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Klitschko retains titles in overwhelming fashion by stopping Wach

Wladimir Klitschko (right) was dominant in nearly every stage of his match with Mariusz Wach. (Getty Images)

HAMBURG, Germany -- Three thoughts from Wladimir Klitschko's win over Mariusz Wach...

1. Another one bites the dust. Wach's surprising chin aside (more on that below), this was another blowout. Klitschko won 120-107 (twice) and 119-109, with the judge who gave Wach a round clearly scoring out of sympathy for the battered Pole. Save for one solid right hand in the fifth round, Wach was a human punching bag, absorbing power shot after power shot from Klitschko, who once again came to the ring in superior shape.

Wach was the latest undefeated, would-be contender to fall to Klitschko, who retained his titles and is, undisputedly, the best heavyweight of this era. And there are plenty more victims waiting in line: Tyson Fury, David Price, Seth Mitchell, just to name a few. The problem is none of these potential opponents has been tested at anywhere close to Klitschko's level. The ideal situation is to start matching them up and hope someone emerges as a realistic challenge. Sadly, the payday that comes with a Klitschko fight likely means most will continue to fight inferior competition and take a beating when the time comes.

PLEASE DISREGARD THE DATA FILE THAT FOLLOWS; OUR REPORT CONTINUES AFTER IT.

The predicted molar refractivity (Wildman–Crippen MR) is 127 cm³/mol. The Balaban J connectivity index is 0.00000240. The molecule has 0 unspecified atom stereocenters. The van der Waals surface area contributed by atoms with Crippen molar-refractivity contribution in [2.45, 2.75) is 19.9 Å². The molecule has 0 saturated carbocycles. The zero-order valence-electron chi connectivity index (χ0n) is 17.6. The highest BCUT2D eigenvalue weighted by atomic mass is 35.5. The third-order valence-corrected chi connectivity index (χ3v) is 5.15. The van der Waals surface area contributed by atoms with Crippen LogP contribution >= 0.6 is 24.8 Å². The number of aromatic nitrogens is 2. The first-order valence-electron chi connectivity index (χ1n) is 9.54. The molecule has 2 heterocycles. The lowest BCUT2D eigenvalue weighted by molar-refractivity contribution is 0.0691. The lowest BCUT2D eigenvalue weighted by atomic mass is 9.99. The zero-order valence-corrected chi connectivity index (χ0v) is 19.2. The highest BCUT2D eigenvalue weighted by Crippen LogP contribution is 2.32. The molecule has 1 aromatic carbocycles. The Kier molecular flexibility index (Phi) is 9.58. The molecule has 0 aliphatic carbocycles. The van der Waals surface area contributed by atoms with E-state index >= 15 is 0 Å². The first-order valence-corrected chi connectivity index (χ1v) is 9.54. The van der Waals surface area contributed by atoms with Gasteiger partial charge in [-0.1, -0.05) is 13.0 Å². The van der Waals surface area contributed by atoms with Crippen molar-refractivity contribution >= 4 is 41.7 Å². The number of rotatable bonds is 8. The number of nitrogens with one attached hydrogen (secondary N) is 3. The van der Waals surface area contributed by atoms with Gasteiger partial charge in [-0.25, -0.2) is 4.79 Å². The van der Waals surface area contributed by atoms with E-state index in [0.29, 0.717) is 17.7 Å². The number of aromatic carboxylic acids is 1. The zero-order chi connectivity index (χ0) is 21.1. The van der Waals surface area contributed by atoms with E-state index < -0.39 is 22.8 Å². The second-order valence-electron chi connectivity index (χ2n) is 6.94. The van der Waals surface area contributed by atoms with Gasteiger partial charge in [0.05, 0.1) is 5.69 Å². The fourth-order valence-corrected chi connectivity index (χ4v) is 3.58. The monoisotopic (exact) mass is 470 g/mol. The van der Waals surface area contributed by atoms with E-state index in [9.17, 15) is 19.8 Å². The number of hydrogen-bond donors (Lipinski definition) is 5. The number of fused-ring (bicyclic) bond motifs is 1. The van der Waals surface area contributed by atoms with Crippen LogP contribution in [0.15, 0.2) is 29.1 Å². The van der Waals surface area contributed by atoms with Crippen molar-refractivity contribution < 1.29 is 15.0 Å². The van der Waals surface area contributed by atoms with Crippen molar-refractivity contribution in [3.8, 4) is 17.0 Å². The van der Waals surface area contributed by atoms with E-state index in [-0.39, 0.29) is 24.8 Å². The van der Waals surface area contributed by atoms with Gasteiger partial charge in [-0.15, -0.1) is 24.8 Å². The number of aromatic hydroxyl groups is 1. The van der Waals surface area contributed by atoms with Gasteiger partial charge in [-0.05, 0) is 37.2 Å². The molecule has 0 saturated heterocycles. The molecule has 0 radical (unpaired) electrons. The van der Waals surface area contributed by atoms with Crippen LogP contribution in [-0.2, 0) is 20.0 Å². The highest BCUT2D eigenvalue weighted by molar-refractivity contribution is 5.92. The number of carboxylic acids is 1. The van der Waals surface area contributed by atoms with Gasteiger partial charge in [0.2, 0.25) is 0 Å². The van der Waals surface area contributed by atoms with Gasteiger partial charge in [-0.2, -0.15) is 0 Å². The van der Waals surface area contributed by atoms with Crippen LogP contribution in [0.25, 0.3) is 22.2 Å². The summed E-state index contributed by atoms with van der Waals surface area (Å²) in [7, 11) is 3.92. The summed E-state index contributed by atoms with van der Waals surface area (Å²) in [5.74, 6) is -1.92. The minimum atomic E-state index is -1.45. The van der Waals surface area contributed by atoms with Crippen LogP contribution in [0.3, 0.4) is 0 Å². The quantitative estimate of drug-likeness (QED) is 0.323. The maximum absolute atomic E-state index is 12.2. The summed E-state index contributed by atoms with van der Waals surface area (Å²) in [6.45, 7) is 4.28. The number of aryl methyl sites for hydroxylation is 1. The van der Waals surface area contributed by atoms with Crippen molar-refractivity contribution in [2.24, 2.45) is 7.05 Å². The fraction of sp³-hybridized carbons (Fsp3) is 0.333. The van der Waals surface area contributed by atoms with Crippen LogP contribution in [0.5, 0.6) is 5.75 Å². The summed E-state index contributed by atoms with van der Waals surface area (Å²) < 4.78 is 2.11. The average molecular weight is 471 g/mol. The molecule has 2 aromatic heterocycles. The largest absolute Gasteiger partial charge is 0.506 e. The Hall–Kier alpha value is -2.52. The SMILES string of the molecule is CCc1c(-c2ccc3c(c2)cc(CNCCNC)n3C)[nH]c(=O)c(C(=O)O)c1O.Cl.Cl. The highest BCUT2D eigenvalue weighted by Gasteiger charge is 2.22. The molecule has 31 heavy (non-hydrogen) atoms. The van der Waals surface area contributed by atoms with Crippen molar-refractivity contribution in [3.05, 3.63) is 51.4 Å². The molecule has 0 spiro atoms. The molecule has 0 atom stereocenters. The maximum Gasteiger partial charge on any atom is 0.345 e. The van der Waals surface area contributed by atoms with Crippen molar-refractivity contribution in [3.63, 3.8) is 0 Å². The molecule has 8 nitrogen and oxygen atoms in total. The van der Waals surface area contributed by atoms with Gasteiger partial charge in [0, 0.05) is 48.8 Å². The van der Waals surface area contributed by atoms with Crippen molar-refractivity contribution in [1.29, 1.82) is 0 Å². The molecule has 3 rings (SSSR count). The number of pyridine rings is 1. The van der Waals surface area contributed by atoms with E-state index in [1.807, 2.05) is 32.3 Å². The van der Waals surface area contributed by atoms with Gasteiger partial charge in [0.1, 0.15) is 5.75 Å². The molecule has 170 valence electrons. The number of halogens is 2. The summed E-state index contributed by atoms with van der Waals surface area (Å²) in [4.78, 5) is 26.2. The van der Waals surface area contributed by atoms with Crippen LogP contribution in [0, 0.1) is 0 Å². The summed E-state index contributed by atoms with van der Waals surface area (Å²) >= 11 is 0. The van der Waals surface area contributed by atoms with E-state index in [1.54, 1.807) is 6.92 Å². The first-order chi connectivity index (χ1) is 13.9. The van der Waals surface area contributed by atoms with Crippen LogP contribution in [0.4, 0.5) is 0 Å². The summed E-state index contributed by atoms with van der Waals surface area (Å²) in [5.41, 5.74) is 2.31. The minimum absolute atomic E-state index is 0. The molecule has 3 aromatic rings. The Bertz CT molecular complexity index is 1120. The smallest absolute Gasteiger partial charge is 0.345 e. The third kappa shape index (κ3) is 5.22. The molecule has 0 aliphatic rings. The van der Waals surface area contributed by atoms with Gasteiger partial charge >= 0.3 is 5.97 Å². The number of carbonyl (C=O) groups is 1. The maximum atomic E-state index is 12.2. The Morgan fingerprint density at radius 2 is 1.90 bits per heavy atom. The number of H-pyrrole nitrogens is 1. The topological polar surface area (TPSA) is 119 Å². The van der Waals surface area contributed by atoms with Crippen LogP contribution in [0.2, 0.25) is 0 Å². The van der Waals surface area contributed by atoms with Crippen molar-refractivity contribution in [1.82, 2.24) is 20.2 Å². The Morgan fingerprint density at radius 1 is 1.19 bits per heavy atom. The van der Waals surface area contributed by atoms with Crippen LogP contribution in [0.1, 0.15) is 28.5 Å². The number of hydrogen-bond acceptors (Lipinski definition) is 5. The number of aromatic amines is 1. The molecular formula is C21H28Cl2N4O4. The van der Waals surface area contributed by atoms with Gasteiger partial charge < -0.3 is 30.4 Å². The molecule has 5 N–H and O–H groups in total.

2. Wach has a granite chin. About that: Klitschko wasn't just hitting Wach. He was lining him up and teeing off. Klitschko's right hand is regarded as the most potent in boxing and he tattooed Wach with it repeatedly throughout the fight ... and Wach kept coming. The 6-foot-7 Wach didn't muster much of an offense, of course. He spent most of the 36 minutes in the ring eating shots. But you have to give him credit: Few have gone the distance with Klitschko and no one has taken as much punishment.

3. Farewell, Emanuel. Johnathan Banks -- a longtime member of Klitschko's team who was picked to fill the position normally occupied by the late Emanuel Steward -- performed well as Klitschko's chief cornerman, drawing praise for his advice from Klitschko after the fight. Indeed, it was an emotionally charged week for Klitschko, who in interviews declined to get too deep about his feelings over the sudden loss of Steward, his longtime friend and trainer. But those in Klitschko's camp said the loss weighed on the champ, who will now soldier on without the man who shaped his career.

Klitschko's last words to me in the ring: "I love you, Emanuel. I'll see you again someday."

--Chris Mannix

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